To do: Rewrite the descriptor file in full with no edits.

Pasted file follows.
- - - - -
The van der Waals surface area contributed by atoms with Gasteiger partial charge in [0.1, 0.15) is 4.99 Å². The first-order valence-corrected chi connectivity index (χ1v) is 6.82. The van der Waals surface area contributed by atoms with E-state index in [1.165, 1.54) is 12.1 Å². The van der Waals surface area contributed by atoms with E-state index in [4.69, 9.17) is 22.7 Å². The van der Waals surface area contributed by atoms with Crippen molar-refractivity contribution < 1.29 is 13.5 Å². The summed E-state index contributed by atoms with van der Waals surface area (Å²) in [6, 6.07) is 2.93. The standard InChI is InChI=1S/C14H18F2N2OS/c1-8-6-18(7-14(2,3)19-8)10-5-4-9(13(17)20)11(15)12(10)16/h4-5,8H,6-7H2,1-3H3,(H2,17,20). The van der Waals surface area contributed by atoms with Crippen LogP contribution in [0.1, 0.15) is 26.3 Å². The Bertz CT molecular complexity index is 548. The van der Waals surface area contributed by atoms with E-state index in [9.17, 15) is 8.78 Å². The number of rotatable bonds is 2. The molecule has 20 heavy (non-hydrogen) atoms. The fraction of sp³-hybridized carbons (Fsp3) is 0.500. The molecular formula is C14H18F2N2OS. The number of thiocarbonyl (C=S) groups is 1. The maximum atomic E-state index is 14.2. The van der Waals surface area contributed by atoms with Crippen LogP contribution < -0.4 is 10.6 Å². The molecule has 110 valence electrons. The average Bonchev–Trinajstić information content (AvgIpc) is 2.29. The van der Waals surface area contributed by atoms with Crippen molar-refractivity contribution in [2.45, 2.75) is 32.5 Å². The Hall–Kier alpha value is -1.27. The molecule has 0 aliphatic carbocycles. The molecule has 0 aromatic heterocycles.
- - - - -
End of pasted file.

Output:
The van der Waals surface area contributed by atoms with Gasteiger partial charge in [0.1, 0.15) is 4.99 Å². The first-order valence-corrected chi connectivity index (χ1v) is 6.82. The van der Waals surface area contributed by atoms with E-state index in [1.165, 1.54) is 12.1 Å². The van der Waals surface area contributed by atoms with E-state index in [4.69, 9.17) is 22.7 Å². The van der Waals surface area contributed by atoms with Crippen molar-refractivity contribution < 1.29 is 13.5 Å². The summed E-state index contributed by atoms with van der Waals surface area (Å²) in [6, 6.07) is 2.93. The standard InChI is InChI=1S/C14H18F2N2OS/c1-8-6-18(7-14(2,3)19-8)10-5-4-9(13(17)20)11(15)12(10)16/h4-5,8H,6-7H2,1-3H3,(H2,17,20). The van der Waals surface area contributed by atoms with Crippen LogP contribution in [0.1, 0.15) is 26.3 Å². The Bertz CT molecular complexity index is 548. The van der Waals surface area contributed by atoms with E-state index in [9.17, 15) is 8.78 Å². The number of rotatable bonds is 2. The molecule has 20 heavy (non-hydrogen) atoms. The fraction of sp³-hybridized carbons (Fsp3) is 0.500. The molecular formula is C14H18F2N2OS. The number of thiocarbonyl (C=S) groups is 1. The maximum atomic E-state index is 14.2. The van der Waals surface area contributed by atoms with Crippen LogP contribution < -0.4 is 10.6 Å². The molecule has 110 valence electrons. The average Bonchev–Trinajstić information content (AvgIpc) is 2.29. The van der Waals surface area contributed by atoms with Crippen molar-refractivity contribution in [2.45, 2.75) is 32.5 Å². The Hall–Kier alpha value is -1.27. The molecule has 0 aliphatic carbocycles. The molecule has 0 aromatic heterocycles.